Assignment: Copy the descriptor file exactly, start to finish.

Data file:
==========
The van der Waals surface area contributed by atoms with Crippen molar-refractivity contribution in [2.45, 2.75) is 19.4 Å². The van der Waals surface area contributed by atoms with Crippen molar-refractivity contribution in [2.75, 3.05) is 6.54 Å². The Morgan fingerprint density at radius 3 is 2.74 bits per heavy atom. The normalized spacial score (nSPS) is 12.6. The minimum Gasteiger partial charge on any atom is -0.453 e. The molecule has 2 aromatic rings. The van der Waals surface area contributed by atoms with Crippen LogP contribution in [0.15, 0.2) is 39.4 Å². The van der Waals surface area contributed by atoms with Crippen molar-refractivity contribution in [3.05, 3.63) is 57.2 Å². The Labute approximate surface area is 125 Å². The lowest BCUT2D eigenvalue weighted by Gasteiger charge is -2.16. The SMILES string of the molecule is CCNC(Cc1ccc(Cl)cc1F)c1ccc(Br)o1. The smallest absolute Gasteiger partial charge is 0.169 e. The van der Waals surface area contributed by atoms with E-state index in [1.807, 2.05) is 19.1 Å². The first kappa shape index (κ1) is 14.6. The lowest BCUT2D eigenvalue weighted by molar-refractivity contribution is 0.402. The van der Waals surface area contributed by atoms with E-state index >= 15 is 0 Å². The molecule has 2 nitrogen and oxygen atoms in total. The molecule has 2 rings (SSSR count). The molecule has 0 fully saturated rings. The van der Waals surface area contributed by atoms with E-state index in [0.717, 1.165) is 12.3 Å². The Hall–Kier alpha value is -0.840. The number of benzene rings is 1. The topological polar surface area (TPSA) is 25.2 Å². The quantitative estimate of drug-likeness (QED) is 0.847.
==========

The van der Waals surface area contributed by atoms with Crippen molar-refractivity contribution in [2.45, 2.75) is 19.4 Å². The van der Waals surface area contributed by atoms with Crippen molar-refractivity contribution in [2.75, 3.05) is 6.54 Å². The Morgan fingerprint density at radius 3 is 2.74 bits per heavy atom. The normalized spacial score (nSPS) is 12.6. The minimum Gasteiger partial charge on any atom is -0.453 e. The molecule has 2 aromatic rings. The van der Waals surface area contributed by atoms with Crippen LogP contribution in [0.15, 0.2) is 39.4 Å². The van der Waals surface area contributed by atoms with Crippen molar-refractivity contribution in [3.05, 3.63) is 57.2 Å². The Labute approximate surface area is 125 Å². The lowest BCUT2D eigenvalue weighted by Gasteiger charge is -2.16. The SMILES string of the molecule is CCNC(Cc1ccc(Cl)cc1F)c1ccc(Br)o1. The smallest absolute Gasteiger partial charge is 0.169 e. The van der Waals surface area contributed by atoms with E-state index in [1.807, 2.05) is 19.1 Å². The first kappa shape index (κ1) is 14.6. The lowest BCUT2D eigenvalue weighted by molar-refractivity contribution is 0.402. The van der Waals surface area contributed by atoms with E-state index >= 15 is 0 Å². The molecule has 2 nitrogen and oxygen atoms in total. The molecule has 2 rings (SSSR count). The molecule has 0 fully saturated rings. The van der Waals surface area contributed by atoms with E-state index in [0.717, 1.165) is 12.3 Å². The Hall–Kier alpha value is -0.840. The number of benzene rings is 1. The topological polar surface area (TPSA) is 25.2 Å². The quantitative estimate of drug-likeness (QED) is 0.847.